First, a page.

Connects learners with their scholarly and professional communities of practice.
DeRosa, an early Americanist by training, began experimenting with open pedagogy when she realized that the students in her American literature survey course were paying $85 for a commercially published book that contained texts written between 1400 and 1800, all of which were in the public domain. Over one summer, she hired a small group of students to help her create an openly licensed textbook through Pressbooks. Most of that summer’s work involved selecting, organizing, and editing the texts. When she began using this free and open book in the subsequent fall semester, her students were grateful for it, but they needed support as they worked with the challenging material. In “My Open Textbook: Pedagogy and Practice” DeRosa describes how she addressed this need:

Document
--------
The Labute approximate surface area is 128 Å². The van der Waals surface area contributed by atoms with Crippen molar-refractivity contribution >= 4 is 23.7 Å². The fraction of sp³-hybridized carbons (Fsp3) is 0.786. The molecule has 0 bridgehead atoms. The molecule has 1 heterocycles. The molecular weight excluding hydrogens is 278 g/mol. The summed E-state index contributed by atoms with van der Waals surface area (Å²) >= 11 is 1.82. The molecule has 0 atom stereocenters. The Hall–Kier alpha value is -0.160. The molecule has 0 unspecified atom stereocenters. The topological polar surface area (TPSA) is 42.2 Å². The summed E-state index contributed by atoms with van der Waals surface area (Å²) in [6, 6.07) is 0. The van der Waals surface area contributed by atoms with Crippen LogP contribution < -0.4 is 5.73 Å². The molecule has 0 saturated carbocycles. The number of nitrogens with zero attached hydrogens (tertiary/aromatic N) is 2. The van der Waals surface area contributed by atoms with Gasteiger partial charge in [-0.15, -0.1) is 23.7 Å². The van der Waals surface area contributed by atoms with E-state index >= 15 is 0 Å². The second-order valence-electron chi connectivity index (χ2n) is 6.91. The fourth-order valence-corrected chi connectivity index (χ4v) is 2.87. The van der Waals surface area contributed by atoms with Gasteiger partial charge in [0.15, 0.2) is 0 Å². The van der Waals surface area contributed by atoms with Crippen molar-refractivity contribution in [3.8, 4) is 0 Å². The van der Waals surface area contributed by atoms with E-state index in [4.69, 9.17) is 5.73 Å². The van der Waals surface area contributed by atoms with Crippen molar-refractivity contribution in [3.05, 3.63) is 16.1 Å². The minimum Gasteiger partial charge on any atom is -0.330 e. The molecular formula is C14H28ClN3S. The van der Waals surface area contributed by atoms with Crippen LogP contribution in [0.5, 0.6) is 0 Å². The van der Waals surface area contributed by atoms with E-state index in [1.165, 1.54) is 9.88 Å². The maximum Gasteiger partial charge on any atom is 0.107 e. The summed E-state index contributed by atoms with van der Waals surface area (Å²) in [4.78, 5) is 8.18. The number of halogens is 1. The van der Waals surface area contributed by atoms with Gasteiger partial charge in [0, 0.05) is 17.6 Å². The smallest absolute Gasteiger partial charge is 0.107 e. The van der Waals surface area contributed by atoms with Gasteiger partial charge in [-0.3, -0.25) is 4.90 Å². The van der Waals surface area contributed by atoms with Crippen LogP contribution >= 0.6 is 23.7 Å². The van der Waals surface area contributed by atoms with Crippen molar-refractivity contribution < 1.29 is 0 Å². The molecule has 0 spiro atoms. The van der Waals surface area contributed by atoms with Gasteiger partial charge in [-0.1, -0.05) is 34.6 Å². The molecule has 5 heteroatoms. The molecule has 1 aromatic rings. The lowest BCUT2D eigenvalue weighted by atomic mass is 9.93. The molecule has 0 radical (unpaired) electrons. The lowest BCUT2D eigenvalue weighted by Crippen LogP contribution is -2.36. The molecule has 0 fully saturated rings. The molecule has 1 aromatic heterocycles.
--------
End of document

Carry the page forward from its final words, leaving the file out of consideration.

What the book still lacked, which my undergraduates really wanted, was the front matter that is conventionally included at the beginning of each text, which generally provides historical and biographical context to help students engage more fully with the primary documents. So students in the course signed up to create these introductions as we went through the course. Generally, they submitted them in time for the class to use them when we covered the text in the syllabus, but they also often revised them after we discussed the text in class if they thought they could improve them.
This is open pedagogy at the course level, in which students are empowered to become co-editors, co-teachers, and co-experts with their professor. Asking students to contribute annotations to a public domain text is easy to do with the free software Hypothes.is. Requiring students to become experts in the historical context, biography, or methodology of an author can generate content that may be recursively “fed” back into the course to benefit the next semester’s cohort.
Open to Open
In my own teaching, I have begun to experiment with these techniques. Last semester, I supervised an independent study in which the student designed a unit for College Writing II (writing about imaginative texts) around the theme of ethics.